Student Paper Award Announced!!

Session Index

Biophotonics

Oral Session 2 - Biophotonics
Thursday, Dec. 4, 2014  15:30-17:00
Chair: Joel Yang,Shi-Wei Chu
Room: B19
Notes:
15:30 - 16:00 Paper No.  2014-Thu-S0602-I001
Invited Speaker:
Keisuke Goda
Extreme imaging and biomedical applications
Keisuke Goda,Keisuke Goda,

High-speed optical imaging is an essential tool for studying fast dynamics in plasma physics, microfluidics, phononics, and photochemistry. Unfortunately, conventional cameras based on CCD and CMOS image sensors are not fast enough to capture such events with high sensitivity. This is due to the fundamental trade-off between sensitivity and speed – at high frame rate, fewer photons are detected during each frame. In this talk, I introduce unconventional approaches to high-speed optical imaging that overcome the trade-off in the traditional image sensors and offer a record high frame rate and shutter speed without sacrificing sensitivity. I also present a new class of biomedical applications enabled by the technology such as high-throughput screening for cancer detection and drug discovery.

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16:00 - 16:30 Paper No.  2014-Thu-S0602-I006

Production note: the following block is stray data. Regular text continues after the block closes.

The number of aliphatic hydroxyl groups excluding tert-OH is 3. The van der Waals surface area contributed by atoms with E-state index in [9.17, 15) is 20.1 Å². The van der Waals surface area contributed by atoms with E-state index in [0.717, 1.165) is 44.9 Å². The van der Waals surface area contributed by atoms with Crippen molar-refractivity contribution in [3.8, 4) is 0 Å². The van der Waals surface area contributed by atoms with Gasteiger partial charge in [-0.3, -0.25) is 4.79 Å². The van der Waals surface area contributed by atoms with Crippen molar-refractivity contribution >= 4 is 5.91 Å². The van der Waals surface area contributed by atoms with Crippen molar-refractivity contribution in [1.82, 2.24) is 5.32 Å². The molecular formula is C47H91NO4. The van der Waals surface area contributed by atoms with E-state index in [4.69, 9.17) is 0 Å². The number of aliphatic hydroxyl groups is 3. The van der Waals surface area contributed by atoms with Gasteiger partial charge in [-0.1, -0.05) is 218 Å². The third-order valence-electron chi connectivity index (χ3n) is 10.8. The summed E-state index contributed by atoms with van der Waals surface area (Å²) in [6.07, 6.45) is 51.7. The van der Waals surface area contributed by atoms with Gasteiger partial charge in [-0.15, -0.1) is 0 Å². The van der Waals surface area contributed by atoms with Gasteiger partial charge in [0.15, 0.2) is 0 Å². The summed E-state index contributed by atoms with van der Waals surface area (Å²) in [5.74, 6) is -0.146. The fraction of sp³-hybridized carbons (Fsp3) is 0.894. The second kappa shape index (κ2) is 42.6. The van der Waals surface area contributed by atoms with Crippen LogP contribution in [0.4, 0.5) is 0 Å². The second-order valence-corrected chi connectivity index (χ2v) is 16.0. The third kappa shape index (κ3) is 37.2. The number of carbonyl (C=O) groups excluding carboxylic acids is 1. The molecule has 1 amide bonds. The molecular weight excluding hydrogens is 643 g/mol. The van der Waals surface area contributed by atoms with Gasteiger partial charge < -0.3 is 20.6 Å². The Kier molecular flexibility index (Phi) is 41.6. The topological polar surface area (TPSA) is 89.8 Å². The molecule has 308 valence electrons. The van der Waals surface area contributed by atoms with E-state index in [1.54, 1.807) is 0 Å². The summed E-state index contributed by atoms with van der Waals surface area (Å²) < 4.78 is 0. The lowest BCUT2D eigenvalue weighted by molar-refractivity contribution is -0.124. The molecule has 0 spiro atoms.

Invited Speaker:
Joel Yang
Application of Nanoplasmonics in Color Printing
Joel Yang,Joel Yang,

The interaction of light with metal nanostructures gives rise to the collective oscillation of electrons, which can be engineered to resonate at different wavelengths by tuning the size and geometry of the structures. This phenomenon can be used to create high-resolution color prints. While the resolution of inkbased color printers is limited to ~1,000 dots-per-inch (dpi) due to the intermixing and the size of the ink drops, nanostructured metal can achieve prints at ~100,000 dpi1. At this resolution, different color pixels with dimensions of ~ 250 nm can be juxtaposed without registration errors, and color prints can be achieved at the optical diffraction limit.

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16:30 - 16:45 Paper No.  2014-Thu-S0602-O007
Chien-Chih Lan Award Candidate Cancer Cell Migration in Optical Intensity Gradients
Chien-Chih Lan,Eugene Youjhen Lu,Huei-Jyuan Pan,Chau-Hwang Lee,

We used a spatial light modulator to project optical micropatterns with an intensity gradient on lung cancer cell A549. We observed that the amounts of reactive oxygen species (ROS) in cells were in proportion to the optical intensity, and the optical intensity gradients could drive directional cell migration.

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16:45 - 17:00 Paper No.  2014-Thu-S0602-O012
Tzu-Fang Tseng Award Candidate High sensitivity of THz waves to first-stage platelet plug formation in human blood
Borwen You,Tzung-Dau Wang,Tzu-Fang Tseng,Chi-Kuang Sun,Hao-Cheng Kao,

Human blood coagulation is investigated by instant and temporal THz spectra measurement of 56 ex-vivo human blood samples either with or without adding anticoagulant. Our result indicates a high sensitivity of THz wave to the first-stage platelet aggregation and amplification process, but not the later stage blood clotting process.

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